But real soon we return to flesh…our separate self…separated from God…separated from others. So Jesus the wisdom teacher offers us volunteers two practices so we abide always in His presence.

First Eucharist! Simple bread and wine engraft us into the very body of the risen Jesus .We become Christ at a cellular level. Call it an explosive inter-abiding! No wonder the writer Annie Dillard says that as we line up for Communion, we should all be wearing crash helmets!

The other essential practice is the discipline of contemplative prayer. Two periods of daily meditation that act as anti-biotics to free us from the toxic illusion of a separate self.

The Signs of the Time cry out for intervention….a radical, self-sacrificing spiritual intervention. I shudder to think that in 20 years my great grandchild will ask my grandson Brendan this question: “Why didn’t your grandfather do something? The house was burning down…and all he did was put up a lawn sign. However, the Flesh ..the false self ..the separate self cannot be the incubator of our response to systemic evil. Anger is not the answer. But Spirit is longing to brood over us as we sit together in silent surrender. The Spirit of Jesus will give birth to our resolute determination in forms unimaginable! IVC itself is an example!

Then we volunteers can walk down those attic stairs together.Let the wind howl We will first be comforted by Mother God…and then filled with joy, be sent out to proclaim the kingdom of God, without looking back…but with a little chocolate still on our faces!

May 2019

The Lion and the Mosquito

by Rich Pozdol, IVC alumnus

Father “Bo” T.M. Lyons, spiritual director extraordinaire, and I were having a traditional Friday night fish fry at Steve’s , an old-fashioned corner tavern. We were both having the seafood platter with shrimp, scallops, frog legs and, my favorite, lake perch.

Father “Bo” asked, “Do you remember a book by the name of Mr. Blue?

I replied, “I do. I read it as a teenager, so very many years ago. I remember loving the character Mr. Blue.”

“I have been rereading the book” said Fr. “Bo”. “What did you like about Mr. Blue?”

“Well, as a teenager I liked someone who did his own thing. Blue was different. Anyone who lived in a packing crate on the roof of a tall building was an intriguing character. He flew kites from that roof and released balloons to celebrate any occasion.”

“Think back,” said Fr. “Bo”. “Who did he remind you of?”

I thought for a while and then it came to me. “Saint Francis of Assisi. Yes, Blue was a modern-day St. Francis.”

“Quite so,” said Fr. “Bo”. “Listen to this quote from the book when Blue is challenging the narrator’s status as a Christian. ‘I suppose you consider the exhortation “love your neighbor” as a figure of speech. You would love only the lovable. Did you ever try to love someone who was mean, petty, shallow, selfish? Try it.’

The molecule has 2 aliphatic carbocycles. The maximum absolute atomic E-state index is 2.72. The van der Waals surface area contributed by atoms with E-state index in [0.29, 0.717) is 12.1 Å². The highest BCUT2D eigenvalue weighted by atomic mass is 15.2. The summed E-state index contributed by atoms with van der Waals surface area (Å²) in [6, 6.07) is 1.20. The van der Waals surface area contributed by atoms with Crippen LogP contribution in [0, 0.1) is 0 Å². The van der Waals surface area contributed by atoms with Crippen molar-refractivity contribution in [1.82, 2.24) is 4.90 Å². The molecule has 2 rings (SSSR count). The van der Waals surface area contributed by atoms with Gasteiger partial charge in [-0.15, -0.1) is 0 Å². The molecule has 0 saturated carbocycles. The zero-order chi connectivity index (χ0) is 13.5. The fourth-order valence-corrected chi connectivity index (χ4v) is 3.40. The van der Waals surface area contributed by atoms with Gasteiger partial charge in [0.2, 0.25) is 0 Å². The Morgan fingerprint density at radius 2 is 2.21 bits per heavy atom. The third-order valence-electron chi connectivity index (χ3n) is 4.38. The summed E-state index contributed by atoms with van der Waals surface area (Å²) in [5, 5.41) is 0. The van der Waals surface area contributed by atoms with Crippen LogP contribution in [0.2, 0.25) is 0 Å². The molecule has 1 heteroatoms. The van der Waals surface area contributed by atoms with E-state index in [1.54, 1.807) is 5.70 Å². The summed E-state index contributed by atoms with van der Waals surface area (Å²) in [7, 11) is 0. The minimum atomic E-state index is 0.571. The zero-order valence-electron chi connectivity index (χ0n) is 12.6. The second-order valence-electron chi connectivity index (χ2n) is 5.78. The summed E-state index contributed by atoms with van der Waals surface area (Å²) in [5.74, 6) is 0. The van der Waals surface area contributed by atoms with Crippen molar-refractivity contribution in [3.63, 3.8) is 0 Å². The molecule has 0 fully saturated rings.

The narrator responded to Blue, telling him that he was willing to try to love a villain, but that he could not arouse any affection for a mere annoyance, an irremediable nobody. ‘I think I could love a lion,’ the narrator said, ‘but I doubt very much if I could love a mosquito.’”

I laughed and responded, “I know God cannot make a mistake, but if He could I have always said that the one mistake God clearly made was creating the mosquito.”

Fr. “Bo” responded, “Myles Connolly wrote Mr. Blue three years after Fitzgerald’s The Great Gatsby to provide a counterpoint to the materialism of Gatsby. For me, Blue raises the question of my calling today. He echoes so well what Pope Francis is asking us to do…to go out to the margins, to love the mosquito.”

“Yes,” I responded. “I think we IVCers have tapped into Mr. Blue’s spirit. So many irremediable nobodies to the world’s way of thinking. And yet, we have come to know them as members of the body of Christ.”

A Prayer for Compassion

Oh God, I wish from now on to be the first to become conscious of all that the world loves, pursues, and suffers;

I want to be the first to seek, to sympathize, and to suffer; the first to unfold and sacrifice myself,

to become more widely human and more nobly of the earth than any of the world’s servants.

Pierre Teilhard De Chardin, S.J.

March 2019

The Courage of Spring

by Mark Avery, IVC Volunteer

“All the buried seeds crack open in the dark, the instant they surrender to a process they cannot see.” (Book of Awakening, by Mark Nepo, 2000). Recently, that quote has challenged me to reflection and action which has moved me to grow in new and different ways. There are “buried seeds” in each of our hearts that hold possibilities and invitations to think differently; to respond to needs in our cities, neighborhoods, on our borders and across the oceans. This process of introspection may also be helpful in our various IVC ministries as we serve and accompany those persons we are privileged to serve. In all of these examples, we respond to the cries of the earth and the universe.